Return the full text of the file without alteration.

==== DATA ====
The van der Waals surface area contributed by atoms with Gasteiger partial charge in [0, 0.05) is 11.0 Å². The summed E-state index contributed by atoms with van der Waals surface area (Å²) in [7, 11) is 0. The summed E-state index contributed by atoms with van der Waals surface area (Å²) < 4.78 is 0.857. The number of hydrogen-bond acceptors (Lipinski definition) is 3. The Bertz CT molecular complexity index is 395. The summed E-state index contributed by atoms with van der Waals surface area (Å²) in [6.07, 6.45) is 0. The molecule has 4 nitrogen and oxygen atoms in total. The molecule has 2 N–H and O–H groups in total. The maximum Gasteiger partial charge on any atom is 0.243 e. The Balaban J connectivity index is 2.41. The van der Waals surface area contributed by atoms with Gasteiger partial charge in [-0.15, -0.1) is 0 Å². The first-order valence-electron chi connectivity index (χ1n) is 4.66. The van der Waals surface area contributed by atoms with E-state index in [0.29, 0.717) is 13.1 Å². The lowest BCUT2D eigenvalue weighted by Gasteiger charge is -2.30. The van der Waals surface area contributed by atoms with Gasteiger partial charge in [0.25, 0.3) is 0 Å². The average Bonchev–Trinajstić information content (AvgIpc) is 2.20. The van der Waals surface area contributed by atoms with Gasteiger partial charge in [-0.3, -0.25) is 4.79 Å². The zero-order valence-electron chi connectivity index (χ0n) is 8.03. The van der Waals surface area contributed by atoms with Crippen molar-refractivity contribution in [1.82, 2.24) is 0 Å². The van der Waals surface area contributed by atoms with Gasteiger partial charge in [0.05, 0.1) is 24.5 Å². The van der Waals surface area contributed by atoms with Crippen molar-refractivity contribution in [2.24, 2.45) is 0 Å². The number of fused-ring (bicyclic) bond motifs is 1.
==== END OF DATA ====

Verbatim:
The van der Waals surface area contributed by atoms with Gasteiger partial charge in [0, 0.05) is 11.0 Å². The summed E-state index contributed by atoms with van der Waals surface area (Å²) in [7, 11) is 0. The summed E-state index contributed by atoms with van der Waals surface area (Å²) < 4.78 is 0.857. The number of hydrogen-bond acceptors (Lipinski definition) is 3. The Bertz CT molecular complexity index is 395. The summed E-state index contributed by atoms with van der Waals surface area (Å²) in [6.07, 6.45) is 0. The molecule has 4 nitrogen and oxygen atoms in total. The molecule has 2 N–H and O–H groups in total. The maximum Gasteiger partial charge on any atom is 0.243 e. The Balaban J connectivity index is 2.41. The van der Waals surface area contributed by atoms with Gasteiger partial charge in [-0.15, -0.1) is 0 Å². The first-order valence-electron chi connectivity index (χ1n) is 4.66. The van der Waals surface area contributed by atoms with E-state index in [0.29, 0.717) is 13.1 Å². The lowest BCUT2D eigenvalue weighted by Gasteiger charge is -2.30. The van der Waals surface area contributed by atoms with Gasteiger partial charge in [0.25, 0.3) is 0 Å². The average Bonchev–Trinajstić information content (AvgIpc) is 2.20. The van der Waals surface area contributed by atoms with Gasteiger partial charge in [-0.3, -0.25) is 4.79 Å². The zero-order valence-electron chi connectivity index (χ0n) is 8.03. The van der Waals surface area contributed by atoms with Crippen molar-refractivity contribution in [1.82, 2.24) is 0 Å². The van der Waals surface area contributed by atoms with Gasteiger partial charge in [0.05, 0.1) is 24.5 Å². The van der Waals surface area contributed by atoms with Crippen molar-refractivity contribution in [2.24, 2.45) is 0 Å². The number of fused-ring (bicyclic) bond motifs is 1.